Chicks at Nine Weeks– Princess Puny Grows!

Princess Puny at breakfast

Princess Puny is not so puny anymore. Her growth and strength have surprised, and proven once again that we only think we know what is down the road. We never really do know, and only by hoping for the best, making a try for it, can we get anywhere near it. I still recall observing Princess Puny’s withered looking foot when I separated her into a small cardboard box. I, melancholy that I tend to be, was certain she would die in the night. I was certain I would find her dead all those weeks she seemed weak and to spend most of her time sitting. I then became convinced she might never roost– once again I am proven wrong. We have–ta-da–even caught her roosting in the henhouse, on the second perch!

Princess Puny on the left, Big Sister right. not quite the size of Big Sister, but she is most definitely growing and getting all of her feathers. I'm going to have to learn how to put bands on these girls' legs so I can identify them.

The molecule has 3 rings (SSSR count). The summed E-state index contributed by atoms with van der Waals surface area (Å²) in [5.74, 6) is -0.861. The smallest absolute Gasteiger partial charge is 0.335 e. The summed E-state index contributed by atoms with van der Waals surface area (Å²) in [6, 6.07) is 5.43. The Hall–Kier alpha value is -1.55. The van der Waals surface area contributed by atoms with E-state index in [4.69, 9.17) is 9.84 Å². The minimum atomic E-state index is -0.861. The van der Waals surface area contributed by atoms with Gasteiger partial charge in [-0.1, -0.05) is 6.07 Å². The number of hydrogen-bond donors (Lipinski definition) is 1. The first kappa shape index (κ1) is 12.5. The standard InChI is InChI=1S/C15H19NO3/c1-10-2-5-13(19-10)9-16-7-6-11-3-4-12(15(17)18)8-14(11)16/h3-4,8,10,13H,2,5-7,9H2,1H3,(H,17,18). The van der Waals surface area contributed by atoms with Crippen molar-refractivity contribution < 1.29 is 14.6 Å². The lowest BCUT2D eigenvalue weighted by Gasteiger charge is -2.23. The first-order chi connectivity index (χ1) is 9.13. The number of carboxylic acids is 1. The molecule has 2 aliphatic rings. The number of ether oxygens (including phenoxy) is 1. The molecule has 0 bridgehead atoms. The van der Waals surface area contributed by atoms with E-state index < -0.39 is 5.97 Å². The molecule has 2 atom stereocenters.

She reminds me of the famous Sir Winston Churchhill quote: "Never Give in, never give in, never, never, never..." I shortly may have to change her name.

My dear husband spent a couple of mornings happy as a dog with two tails building his version of a feeder he found on the web. Simple plumbing pipe.

Feeder made with sewer pipe and pipe caps. Dear Husband made a number of them, a small one for oyster shell, too.

An update on the cage, too–

We are grateful to Bryan Edmonds in our Mobile Bay Backyard Chickens Club for showing us his design of a cage with no bottom. Used as a brooder, we put it on a tarp, layered the bottom with a bit of sand and wood shavings. To clean, we removed the chicks to a box, lifted the cage and hauled the tarp out as a bag to throw the dirty litter into the compost pile.

Now the chicks are in the chicken house with a run. We use the no-bottom cage as on occasion as a temporary lawn cage, to let the chicks scratch in the grass, until they are large enough to be safe from the cats for a bit of free-ranging.

The no-bottom cage protects young pullets on the lawn.

My thanks to all the input and encouragement from so many of you. I’m looking ahead to our first egg!